Once a common form of transport, carriage driving declined hugely after the 2nd World War, with the advent of cheaper motor cars and the increased use of motorised machinery on farms. These days, carriage driving is enjoying something of a renaissance, with many people taking part in an ever growing array of showing classes and driving trials, and even more people discovering the joys of pleasure driving.
Once you have been bitten by the carriage driving bug, your bank balance is in peril! It can never be said to be a 'cheap' sport, although there are ways of saving money, but top class carriages change hands for many thousands of pounds, not to mention the cost of harness, lessons, transport etc.
However, in spite of the cost of top class showing, there are plenty of "entry level" competitions to get you started, and for a reasonable outlay, you can get started in the wonderful world of Carriage Driving. The British Horse Driving Trials Association (http://www.horsedrivingtrials.co.uk ) known as the BHDTA are the governing body for driving trials, which can be described as three day eventing with carriages. This is a thrilling sport, and caters for everything from single novice ponies to Advanced Four In Hand teams, culminating in World Championships held in a different country each year. Here, though, we will be concentrating on driven showing classes. Many of these classes are run under the rules of the British Driving Society (http://www.britishdrivingsociety.co.uk )
Exercise Class - this is an 'entry-level' class and, as the name suggests, is open to all turnouts driven to an exercise vehicle.
This type of vehicle is generally a utilitarian vehicle, without the frills and refinement of a Private Drive vehicle.
Turnouts driven to an Exercise vehicle can be shown in either synthetic or leather harness.
The emphasis is on the correct way of going rather than on turnout, although safety of the entire turnout is extremely important, and there is no excuse for worn or unsafe harness or carriage.
Single pony put to a wooden exercise cart
Country Turnout - this class is run along traditional lines, and horses are often shown to a varnished carriage and with brown leather harness, although not exclusively. Turnouts should be smart, and the horse should go in a correct manner. Confusingly, Country Turnouts can be used for Private Driving classes, but will be hard pressed to beat the top class PD turnouts.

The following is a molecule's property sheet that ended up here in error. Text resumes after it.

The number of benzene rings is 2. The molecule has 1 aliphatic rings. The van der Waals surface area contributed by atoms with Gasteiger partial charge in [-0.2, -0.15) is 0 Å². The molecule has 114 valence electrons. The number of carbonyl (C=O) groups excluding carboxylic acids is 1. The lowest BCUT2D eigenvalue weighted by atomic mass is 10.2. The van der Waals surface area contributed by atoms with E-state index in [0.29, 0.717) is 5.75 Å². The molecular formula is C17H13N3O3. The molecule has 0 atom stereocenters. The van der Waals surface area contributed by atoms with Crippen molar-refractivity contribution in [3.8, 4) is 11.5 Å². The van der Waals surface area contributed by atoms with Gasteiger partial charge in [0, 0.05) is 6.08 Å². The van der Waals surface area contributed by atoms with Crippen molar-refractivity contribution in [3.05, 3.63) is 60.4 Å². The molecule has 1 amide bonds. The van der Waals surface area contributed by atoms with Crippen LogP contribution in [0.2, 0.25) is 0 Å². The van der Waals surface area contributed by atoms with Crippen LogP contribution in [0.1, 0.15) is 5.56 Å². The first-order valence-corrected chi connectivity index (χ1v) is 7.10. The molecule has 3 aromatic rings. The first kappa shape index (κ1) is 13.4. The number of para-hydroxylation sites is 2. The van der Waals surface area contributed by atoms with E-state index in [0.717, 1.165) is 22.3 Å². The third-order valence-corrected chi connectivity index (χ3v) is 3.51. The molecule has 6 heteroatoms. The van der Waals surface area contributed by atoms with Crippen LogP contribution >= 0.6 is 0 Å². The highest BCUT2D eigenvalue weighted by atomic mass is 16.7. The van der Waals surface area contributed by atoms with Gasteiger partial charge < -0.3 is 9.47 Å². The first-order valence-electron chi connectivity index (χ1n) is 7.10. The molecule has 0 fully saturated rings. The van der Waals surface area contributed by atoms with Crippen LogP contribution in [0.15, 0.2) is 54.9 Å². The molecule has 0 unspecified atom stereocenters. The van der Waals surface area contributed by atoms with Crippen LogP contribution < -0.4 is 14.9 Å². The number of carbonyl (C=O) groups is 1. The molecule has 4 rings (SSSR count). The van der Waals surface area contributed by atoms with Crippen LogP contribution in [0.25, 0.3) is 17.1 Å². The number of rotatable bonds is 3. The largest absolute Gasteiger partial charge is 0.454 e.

Pair put to a wooden Wagonette
Pleasure Driving - Pleasure Driving classes are growing in popularity, and many of them are now hotly contested! They are generally for those people who do not show regularly in Private Driving classes. A wide array of vehicles will be seen the Pleasure Driving ring, ranging from exercise vehicles to elegant Gigs and Phaetons.
It is, in effect, an intermediate class, and a useful transitional class between Exercise and Private Drive.
Private Driving - Here, tradition and true elegance are the name of the game. Carriages must be traditional vehicles, or very good reproductions. Disc brakes and modern marathon vehicles have no place in the Private Driving ring.
Turnouts range from two-wheel gigs and Dog Carts, to four-wheel Phaetons and Ralli Cars. Black patent harness is most usually seen in this class, and carriages should be fully equipped with a spares kit and carriage lamps. Turnout for the driver is extremely smart, with gentlemen wearing Morning Suits and Top Hats, and ladies wearing a vast array of attractive outfits with matching hats! Qualifiers for the Horse of the Year Show are run by the BDS throughout the year, culminating in the crowning of the Harness Horse of the Year. This is a fiercely contested contest.
Friesian put to a Spider Phaeton
Gelderlander put to a Van der Heuval Phaeton (note the brown harness)
Other Showing Classes
There are a number of other carriage driving classes, including Young Driver, Ride and Drive, Hackney Wagons, Coaching Four in Hand; basically, there is something to suit any taste and budget.
Format of Showing Classes
For the majority of driven showing classes, the format is the same. All turnouts will enter the ring together in walk. Once given the command, all turnouts will trot, and at some point the steward will signal for a change of rein (drivers may give a whip signal here, with the whip held out to the right to indicate the change of direction, and then held over the head pointing towards the left to show the left turn). Once the judge has seen all turnouts trot on both reins, turnouts will be called in in a preliminary order, before going out to do an individual show. This should include a one handed circle, with the reins held in the left hand and the whip held away from the driver, a rein back, and an extension of pace, generally shown across the diagonal. The horse should show obedience and suppleness, and should be moving happily in harness.
Leather reins used for carriage driving should always be brown, even when used with a patent leather harness. This is in keeping with tradition, when brown harness had a flesh coloured underside, thus being unable to disguise flaws in leather. Drivers should always wear gloves and an apron, and should always carry a whip. Expensive holly whips are often seen in the Private Driving ring, but for everyday use, fibre glass whips are readily available at a reasonable sum. Grooms should be smartly turned out, and if carried on the carriage, should sit unobtrusively with their hands on their lap. When turnouts are called in to the line up, grooms should dismount and stand quietly at the head of the horse. Grooms are often liveried, e.g. they wear liveried coats and brown top boots, together with a top hat.
Dales put to a Dogcart
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